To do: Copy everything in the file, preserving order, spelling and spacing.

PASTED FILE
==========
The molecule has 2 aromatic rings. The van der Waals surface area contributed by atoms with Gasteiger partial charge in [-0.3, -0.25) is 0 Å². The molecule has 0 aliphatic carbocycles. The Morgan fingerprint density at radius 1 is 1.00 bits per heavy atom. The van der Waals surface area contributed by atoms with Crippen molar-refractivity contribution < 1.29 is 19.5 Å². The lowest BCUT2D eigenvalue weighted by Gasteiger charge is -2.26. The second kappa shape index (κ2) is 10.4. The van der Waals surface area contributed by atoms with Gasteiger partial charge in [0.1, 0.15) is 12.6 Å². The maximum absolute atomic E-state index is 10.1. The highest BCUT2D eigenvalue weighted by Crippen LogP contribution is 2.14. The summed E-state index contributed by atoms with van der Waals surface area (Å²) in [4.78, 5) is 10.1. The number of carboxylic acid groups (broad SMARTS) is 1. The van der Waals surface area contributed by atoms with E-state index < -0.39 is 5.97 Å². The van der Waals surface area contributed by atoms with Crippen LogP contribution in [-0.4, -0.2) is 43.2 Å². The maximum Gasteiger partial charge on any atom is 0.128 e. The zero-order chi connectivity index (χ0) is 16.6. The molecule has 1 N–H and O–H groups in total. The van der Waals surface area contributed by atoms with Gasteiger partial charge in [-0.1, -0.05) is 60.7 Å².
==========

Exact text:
The molecule has 2 aromatic rings. The van der Waals surface area contributed by atoms with Gasteiger partial charge in [-0.3, -0.25) is 0 Å². The molecule has 0 aliphatic carbocycles. The Morgan fingerprint density at radius 1 is 1.00 bits per heavy atom. The van der Waals surface area contributed by atoms with Crippen molar-refractivity contribution < 1.29 is 19.5 Å². The lowest BCUT2D eigenvalue weighted by Gasteiger charge is -2.26. The second kappa shape index (κ2) is 10.4. The van der Waals surface area contributed by atoms with Gasteiger partial charge in [0.1, 0.15) is 12.6 Å². The maximum absolute atomic E-state index is 10.1. The highest BCUT2D eigenvalue weighted by Crippen LogP contribution is 2.14. The summed E-state index contributed by atoms with van der Waals surface area (Å²) in [4.78, 5) is 10.1. The number of carboxylic acid groups (broad SMARTS) is 1. The van der Waals surface area contributed by atoms with E-state index < -0.39 is 5.97 Å². The van der Waals surface area contributed by atoms with Crippen LogP contribution in [-0.4, -0.2) is 43.2 Å². The maximum Gasteiger partial charge on any atom is 0.128 e. The zero-order chi connectivity index (χ0) is 16.6. The molecule has 1 N–H and O–H groups in total. The van der Waals surface area contributed by atoms with Gasteiger partial charge in [-0.1, -0.05) is 60.7 Å².